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Support for object reuse with slight modifications

Project description

Utilities to reuse (slightly modified) objects in new contexts.

Currently, there is are two utilities: rebindFunction and OverridingProxy.


rebindFunction allows to reuse the code of a function while changing name, globals, default arguments, properties and/or names used.

Lets look at a trivial example. Function f accesses global variables i and j.


>>> i = 1; j = 2
>>> def f(): return i, j
>>> f()
(1, 2)

We want to derive a new function g which binds i to -1:

>>> from dm.reuse import rebindFunction
>>> g=rebindFunction(f, i=-1)
>>> g()
(-1, 2)

We can specify the rebinds not only via keyword arguments but via a dictionary as well:

>>> g=rebindFunction(f, dict(i=-1, j=-2))
>>> g()
(-1, -2)

Usually, the function name is taken over from the original function, but it can be changed:

>>> f.__name__
>>> g.__name__
>>> g=rebindFunction(f, dict(i=-1, j=-2), funcName='g')
>>> g.__name__
>>> g()
(-1, -2)

The originals function docstring is taken over, too – unless overridden:

>>> f.func_doc = 'some documentation'
>>> g=rebindFunction(f, dict(i=-1, j=-2))
>>> f.__doc__ is g.__doc__
>>> g=rebindFunction(f, dict(i=-1, j=-2), funcDoc='some new documentation')
>>> g.__doc__
'some new documentation'

Default values for arguments can be added, removed or changed. Unknown arguments are recognized:

>>> def f(a1, a2=2): return a1, a2
>>> g=rebindFunction(f, argRebindDir=dict(a1=1))
>>> g()
(1, 2)
>>> from dm.reuse import REQUIRED
>>> g=rebindFunction(f, argRebindDir=dict(a2=REQUIRED))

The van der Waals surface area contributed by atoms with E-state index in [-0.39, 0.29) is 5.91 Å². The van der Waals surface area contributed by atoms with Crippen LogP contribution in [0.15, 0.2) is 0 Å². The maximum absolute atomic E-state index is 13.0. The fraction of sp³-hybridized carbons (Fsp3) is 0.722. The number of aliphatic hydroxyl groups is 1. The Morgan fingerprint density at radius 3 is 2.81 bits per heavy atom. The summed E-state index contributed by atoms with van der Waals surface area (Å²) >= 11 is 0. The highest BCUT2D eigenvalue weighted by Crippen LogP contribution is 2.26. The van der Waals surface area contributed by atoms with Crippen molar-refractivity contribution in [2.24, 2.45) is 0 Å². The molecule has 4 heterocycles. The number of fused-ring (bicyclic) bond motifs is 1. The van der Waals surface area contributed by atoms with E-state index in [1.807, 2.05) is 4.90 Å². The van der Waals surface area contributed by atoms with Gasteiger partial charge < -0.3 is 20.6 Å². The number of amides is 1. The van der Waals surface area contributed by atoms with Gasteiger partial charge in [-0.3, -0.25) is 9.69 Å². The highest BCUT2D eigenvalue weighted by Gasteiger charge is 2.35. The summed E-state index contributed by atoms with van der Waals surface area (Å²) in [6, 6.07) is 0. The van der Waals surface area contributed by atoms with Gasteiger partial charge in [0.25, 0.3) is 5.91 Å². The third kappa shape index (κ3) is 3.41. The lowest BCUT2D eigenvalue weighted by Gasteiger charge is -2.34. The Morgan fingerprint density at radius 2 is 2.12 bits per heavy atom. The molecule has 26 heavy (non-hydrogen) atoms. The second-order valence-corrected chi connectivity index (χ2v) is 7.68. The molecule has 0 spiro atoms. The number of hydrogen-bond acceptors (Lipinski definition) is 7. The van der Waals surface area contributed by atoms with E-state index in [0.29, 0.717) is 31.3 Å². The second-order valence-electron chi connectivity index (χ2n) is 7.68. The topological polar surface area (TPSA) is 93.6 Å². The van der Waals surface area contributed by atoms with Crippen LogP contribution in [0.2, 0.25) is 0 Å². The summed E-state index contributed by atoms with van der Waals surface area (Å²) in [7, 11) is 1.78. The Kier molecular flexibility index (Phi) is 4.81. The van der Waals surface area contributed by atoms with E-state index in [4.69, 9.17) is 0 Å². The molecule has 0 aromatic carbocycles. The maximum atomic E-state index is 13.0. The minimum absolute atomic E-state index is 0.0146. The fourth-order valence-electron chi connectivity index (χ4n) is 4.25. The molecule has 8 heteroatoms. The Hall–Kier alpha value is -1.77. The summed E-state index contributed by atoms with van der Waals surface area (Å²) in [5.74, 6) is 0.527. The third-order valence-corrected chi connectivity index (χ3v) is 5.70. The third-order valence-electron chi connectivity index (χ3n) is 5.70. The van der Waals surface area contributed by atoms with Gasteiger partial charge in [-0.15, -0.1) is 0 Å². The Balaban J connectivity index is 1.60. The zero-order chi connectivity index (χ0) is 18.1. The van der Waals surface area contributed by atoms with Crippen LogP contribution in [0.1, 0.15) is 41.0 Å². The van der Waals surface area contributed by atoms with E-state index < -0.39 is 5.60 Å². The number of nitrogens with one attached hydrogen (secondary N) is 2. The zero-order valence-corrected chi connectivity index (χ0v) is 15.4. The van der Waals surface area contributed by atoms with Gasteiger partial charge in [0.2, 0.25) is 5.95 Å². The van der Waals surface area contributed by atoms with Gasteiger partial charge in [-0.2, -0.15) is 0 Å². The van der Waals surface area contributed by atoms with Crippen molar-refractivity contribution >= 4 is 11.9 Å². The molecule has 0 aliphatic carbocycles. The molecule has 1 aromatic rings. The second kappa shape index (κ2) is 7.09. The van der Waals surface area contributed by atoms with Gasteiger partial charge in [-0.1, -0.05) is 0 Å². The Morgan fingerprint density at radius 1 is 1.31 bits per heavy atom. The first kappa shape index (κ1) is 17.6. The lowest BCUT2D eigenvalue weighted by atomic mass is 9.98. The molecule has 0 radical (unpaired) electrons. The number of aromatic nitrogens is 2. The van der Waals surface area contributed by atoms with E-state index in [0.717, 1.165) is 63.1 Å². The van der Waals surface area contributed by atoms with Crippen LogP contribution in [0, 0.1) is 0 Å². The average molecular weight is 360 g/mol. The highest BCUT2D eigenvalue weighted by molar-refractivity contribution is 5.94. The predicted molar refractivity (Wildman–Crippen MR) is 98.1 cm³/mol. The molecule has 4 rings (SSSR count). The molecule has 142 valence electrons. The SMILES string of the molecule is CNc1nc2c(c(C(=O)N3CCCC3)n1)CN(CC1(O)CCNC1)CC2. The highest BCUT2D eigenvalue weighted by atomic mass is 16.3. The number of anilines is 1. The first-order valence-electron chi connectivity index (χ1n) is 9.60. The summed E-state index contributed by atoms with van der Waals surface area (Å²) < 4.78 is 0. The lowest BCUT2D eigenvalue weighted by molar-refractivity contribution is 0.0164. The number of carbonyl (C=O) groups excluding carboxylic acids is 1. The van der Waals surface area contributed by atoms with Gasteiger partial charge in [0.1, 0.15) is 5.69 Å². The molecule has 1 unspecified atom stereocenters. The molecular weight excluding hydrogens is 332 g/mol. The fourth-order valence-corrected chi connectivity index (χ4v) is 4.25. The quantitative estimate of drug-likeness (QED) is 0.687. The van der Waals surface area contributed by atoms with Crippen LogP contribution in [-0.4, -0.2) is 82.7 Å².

>>> g(1) #doctest: +IGNORE_EXCEPTION_DETAIL
Traceback (most recent call last):
TypeError: f() takes exactly 2 arguments (1 given)
>>> g=rebindFunction(f, argRebindDir=dict(a2=10))
>>> g(1)
(1, 10)
>>> g=rebindFunction(f, argRebindDir=dict(a3=10))
Traceback (most recent call last):
ValueError: unknown arguments in `argRebindDir`: a3

Finally, function properties can be rebound with propRebindDir. We are careful, to give the new function a separate new property dict.

>>> f.prop='p'
>>> g=rebindFunction(f)
>>> g.prop
>>> g=rebindFunction(f, propRebindDir=dict(prop='P', prop2='p2'))
>>> g.prop, g.prop2
('P', 'p2')
>>> f.__dict__
{'prop': 'p'}

Occationally, functions use local imports which are not adequate in the new context. In order to provide control over them, names used inside the function code can be changed.

>>> def f(a): import codecs; return codecs, a
>>> g=rebindFunction(f, nameRebindDir=dict(codecs='urllib'))
>>> r = g(1)
>>> r[0].__name__, r[1]
('urllib', 1)

This way, references to global variables can be changed as well.

>>> i1, i2 = 1, 2
>>> def f(): return i1
>>> g=rebindFunction(f, nameRebindDir=dict(i1='i2'))
>>> g()


Occasionally, you must work with an object, whose overall functionality is mostly adequate but small aspects need to be changed. In those cases, OverridingProxy might be of help. It allows to proxy an object. The proxy mostly behaves like the proxied object but some attributes/methods are overridden.